Seven more people have been diagnosed with fungal meningitis linked to possibly tainted vials of a steroid medication, the U.S. Centers for Disease Control and Prevention said on Sunday, bringing the total number of cases to 205 in 14 states.
The death toll from the unprecedented outbreak was unchanged at 15, the CDC said. It put the number of people sickened at 205 and said new cases were confirmed in New Hampshire, Florida, Indiana, and Tennessee.
All but two of those who became ill were diagnosed with a rare type of fungal meningitis that has been the hallmark of the deadly outbreak. Two patients were diagnosed with peripheral joint infections linked to the tainted drug.
Tennessee continues to be the hardest hit state, with 53 cases of meningitis and six deaths, the CDC said, followed by Michigan with 41 cases and three deaths, and Virginia with 34 cases and one death.
The outbreak has turned into a major health scandal after a company based in Massachusetts shipped vials that may have been tainted to 23 states and 76 medical facilities.
The scare has prompted multiple investigations, and the Massachusetts-based company at the center of the outbreak, New England Compounding Center, has recalled the product and suspended operations.
NECC distributed thousands of vials of a contaminated steroid that has put 14,000 people at risk of contracting meningitis, according to government health officials.
Meningitis is an infection of the membranes covering the brain and spinal cord. Symptoms include headache, fever and nausea. Fungal meningitis, unlike viral and bacterial meningitis, is not contagious.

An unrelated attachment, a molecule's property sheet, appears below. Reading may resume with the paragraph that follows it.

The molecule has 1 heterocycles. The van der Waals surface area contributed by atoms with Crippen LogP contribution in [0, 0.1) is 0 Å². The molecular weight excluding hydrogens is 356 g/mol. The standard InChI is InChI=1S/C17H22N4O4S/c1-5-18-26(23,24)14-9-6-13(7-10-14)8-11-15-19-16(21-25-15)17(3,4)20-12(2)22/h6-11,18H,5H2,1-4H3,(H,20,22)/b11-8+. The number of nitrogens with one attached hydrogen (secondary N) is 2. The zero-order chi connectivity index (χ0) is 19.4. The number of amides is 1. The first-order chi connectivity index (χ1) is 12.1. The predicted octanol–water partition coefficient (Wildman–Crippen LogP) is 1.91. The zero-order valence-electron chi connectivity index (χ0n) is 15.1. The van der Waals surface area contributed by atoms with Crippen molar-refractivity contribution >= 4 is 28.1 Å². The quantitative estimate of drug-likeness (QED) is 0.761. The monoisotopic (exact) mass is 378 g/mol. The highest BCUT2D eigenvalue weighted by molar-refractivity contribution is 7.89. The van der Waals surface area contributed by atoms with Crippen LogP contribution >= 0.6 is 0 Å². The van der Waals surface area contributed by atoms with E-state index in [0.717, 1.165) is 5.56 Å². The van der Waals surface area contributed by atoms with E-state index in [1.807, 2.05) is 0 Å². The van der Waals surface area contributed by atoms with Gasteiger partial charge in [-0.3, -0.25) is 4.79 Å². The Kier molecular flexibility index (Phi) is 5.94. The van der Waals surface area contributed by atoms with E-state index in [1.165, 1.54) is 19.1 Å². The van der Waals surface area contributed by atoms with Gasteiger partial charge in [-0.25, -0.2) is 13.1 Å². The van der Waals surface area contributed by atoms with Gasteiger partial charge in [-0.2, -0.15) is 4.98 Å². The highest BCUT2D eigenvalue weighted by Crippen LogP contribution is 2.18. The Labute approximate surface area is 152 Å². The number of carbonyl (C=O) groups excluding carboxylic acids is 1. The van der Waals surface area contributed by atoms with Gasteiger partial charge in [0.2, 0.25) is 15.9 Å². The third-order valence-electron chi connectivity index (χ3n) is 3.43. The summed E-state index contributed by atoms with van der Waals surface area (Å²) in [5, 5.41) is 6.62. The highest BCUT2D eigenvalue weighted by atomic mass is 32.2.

The scare raised questions about how the pharmaceuticals industry operates. NECC engaged in a little-known practice called drug compounding that is not regulated by the Food and Drug Administration, which generally oversees drug makers.
In compounding, pharmacies prepare specific doses of approved medications, based on guidance from a doctor, to meet an individual patient's need.
Emails to one NECC customer obtained by Reuters revealed the company solicited bulk orders from physicians and failed to require proof of individual patient prescriptions as required by state regulations.
The emails support assertions made this week by state pharmacy regulators that the compounding firm, which was authorized to deliver products only in response to patient-specific prescriptions, had violated its license in Massachusetts.
Several states, including Michigan, Indiana, Minnesota and Ohio, are investigating the company. New Hampshire and Tennessee have scheduled administrative hearings on possible violations.